(4) Once the last staple is placed, insert any starwheel between the sides of your planisphere sleeve. It should turn easily, showing different constellations through the oval window. You're done!

Step 6: Setting Your Planisphere

A planisphere shows a simple map of the sky at any time of any night of the year. To set the planisphere, turn the wheel inside the sleeve until the current date matches the current time. The stars that show through the oval window should now be the stars overhead.

Stand facing south. Hold the planisphere over your head and turn it to the side marked "NORTH" is pointing behind you. The label "SOUTH" should be pointing in front of you, "EAST" should point to your left, and "WEST" should point to your right.

Step 7: Using Your Planisphere

The stars showing on the planisphere should be the same stars you can see above you. The edges of the open oval are the horizons, and the center of the oval should be over your head (the "zenith").

To use the planisphere to see the stars in a given direction, start facing south with the planisphere overhead, as described in the last step. Grip the horizon in the direction you want to look, and pull that side of the planisphere down, as if you were trying to match the edge of the oval to the horizon.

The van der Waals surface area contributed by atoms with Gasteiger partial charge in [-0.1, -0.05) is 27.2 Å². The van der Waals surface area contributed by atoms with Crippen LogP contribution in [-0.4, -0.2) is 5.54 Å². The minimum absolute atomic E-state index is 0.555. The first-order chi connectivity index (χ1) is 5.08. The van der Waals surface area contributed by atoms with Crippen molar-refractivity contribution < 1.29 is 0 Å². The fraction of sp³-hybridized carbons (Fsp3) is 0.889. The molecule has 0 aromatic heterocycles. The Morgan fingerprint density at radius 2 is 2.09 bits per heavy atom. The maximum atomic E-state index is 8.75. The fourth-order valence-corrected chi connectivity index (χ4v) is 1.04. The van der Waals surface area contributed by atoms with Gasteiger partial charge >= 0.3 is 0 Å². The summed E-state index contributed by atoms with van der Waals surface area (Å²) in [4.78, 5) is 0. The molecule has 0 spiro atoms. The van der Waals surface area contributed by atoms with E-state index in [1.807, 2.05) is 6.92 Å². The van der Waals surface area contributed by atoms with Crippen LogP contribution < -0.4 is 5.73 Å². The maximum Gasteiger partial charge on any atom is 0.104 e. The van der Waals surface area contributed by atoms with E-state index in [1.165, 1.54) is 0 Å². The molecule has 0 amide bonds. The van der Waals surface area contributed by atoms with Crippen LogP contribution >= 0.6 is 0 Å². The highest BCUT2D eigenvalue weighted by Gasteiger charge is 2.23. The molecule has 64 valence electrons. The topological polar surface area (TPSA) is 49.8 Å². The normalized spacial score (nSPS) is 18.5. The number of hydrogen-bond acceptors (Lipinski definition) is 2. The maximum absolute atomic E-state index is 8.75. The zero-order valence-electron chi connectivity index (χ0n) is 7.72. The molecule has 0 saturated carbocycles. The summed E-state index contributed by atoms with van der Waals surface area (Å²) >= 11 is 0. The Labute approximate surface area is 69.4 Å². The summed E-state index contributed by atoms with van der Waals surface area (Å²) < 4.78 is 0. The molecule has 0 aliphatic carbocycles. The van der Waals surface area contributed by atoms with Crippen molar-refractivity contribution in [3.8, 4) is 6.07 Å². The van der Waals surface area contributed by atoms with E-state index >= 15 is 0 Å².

Doing this, the planisphere should be vertical, but turned on one of its sides, and shown in the example figures above. It feels awkward at first, but with practice you'll get the hang of it!

Be aware that near the edges of the oval, the shape of the constellations are distorted. This is a consequence of squishing the whole sphere of the sky overhead onto a small, flat oval. With some practice, you will be able to recognize the distorted figures.

It is not always convenient to stand with the planisphere directly over your head. You can follow the same orientation procedure described above, but laying down on the ground. If you would like to face a different direction, simply hold the planisphere so the appropriate direction along the oval is matched to the horizon you are facing. For instance, if I'd like to look east to see what stars are rising, I hold the planisphere so the side of the oval labeled "EAST" is against my eastern horizon.

Good look, and happy stargazing!

PS: If you need a redlight to use your planisphere, I've written an Instructable for that too!